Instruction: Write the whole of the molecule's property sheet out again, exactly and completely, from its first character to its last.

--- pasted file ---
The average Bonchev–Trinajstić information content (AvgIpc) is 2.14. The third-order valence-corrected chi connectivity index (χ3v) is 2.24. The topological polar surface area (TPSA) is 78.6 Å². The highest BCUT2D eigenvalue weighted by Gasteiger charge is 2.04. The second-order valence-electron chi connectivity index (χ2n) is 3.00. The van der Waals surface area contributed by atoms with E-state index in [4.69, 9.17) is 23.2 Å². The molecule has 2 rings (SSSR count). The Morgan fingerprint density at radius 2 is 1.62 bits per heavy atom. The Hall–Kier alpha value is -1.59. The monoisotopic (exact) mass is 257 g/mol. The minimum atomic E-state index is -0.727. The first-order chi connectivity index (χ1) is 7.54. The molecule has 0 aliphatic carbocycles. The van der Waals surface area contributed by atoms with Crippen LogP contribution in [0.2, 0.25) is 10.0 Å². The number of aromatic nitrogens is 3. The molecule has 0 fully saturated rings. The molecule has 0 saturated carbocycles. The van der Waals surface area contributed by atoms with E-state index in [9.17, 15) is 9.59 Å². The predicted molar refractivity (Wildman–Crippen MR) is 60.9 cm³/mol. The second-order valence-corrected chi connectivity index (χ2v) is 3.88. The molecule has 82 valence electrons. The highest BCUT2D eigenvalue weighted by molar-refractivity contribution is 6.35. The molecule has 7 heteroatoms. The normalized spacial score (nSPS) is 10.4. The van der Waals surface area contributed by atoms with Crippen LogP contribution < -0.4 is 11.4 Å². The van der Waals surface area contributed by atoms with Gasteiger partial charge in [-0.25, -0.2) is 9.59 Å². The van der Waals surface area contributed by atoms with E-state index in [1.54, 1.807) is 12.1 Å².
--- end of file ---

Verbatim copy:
The average Bonchev–Trinajstić information content (AvgIpc) is 2.14. The third-order valence-corrected chi connectivity index (χ3v) is 2.24. The topological polar surface area (TPSA) is 78.6 Å². The highest BCUT2D eigenvalue weighted by Gasteiger charge is 2.04. The second-order valence-electron chi connectivity index (χ2n) is 3.00. The van der Waals surface area contributed by atoms with E-state index in [4.69, 9.17) is 23.2 Å². The molecule has 2 rings (SSSR count). The Morgan fingerprint density at radius 2 is 1.62 bits per heavy atom. The Hall–Kier alpha value is -1.59. The monoisotopic (exact) mass is 257 g/mol. The minimum atomic E-state index is -0.727. The first-order chi connectivity index (χ1) is 7.54. The molecule has 0 aliphatic carbocycles. The van der Waals surface area contributed by atoms with Crippen LogP contribution in [0.2, 0.25) is 10.0 Å². The number of aromatic nitrogens is 3. The molecule has 0 fully saturated rings. The molecule has 0 saturated carbocycles. The van der Waals surface area contributed by atoms with E-state index in [9.17, 15) is 9.59 Å². The predicted molar refractivity (Wildman–Crippen MR) is 60.9 cm³/mol. The second-order valence-corrected chi connectivity index (χ2v) is 3.88. The molecule has 82 valence electrons. The highest BCUT2D eigenvalue weighted by molar-refractivity contribution is 6.35. The molecule has 7 heteroatoms. The normalized spacial score (nSPS) is 10.4. The van der Waals surface area contributed by atoms with Crippen LogP contribution < -0.4 is 11.4 Å². The van der Waals surface area contributed by atoms with Gasteiger partial charge in [-0.25, -0.2) is 9.59 Å². The van der Waals surface area contributed by atoms with E-state index in [1.54, 1.807) is 12.1 Å².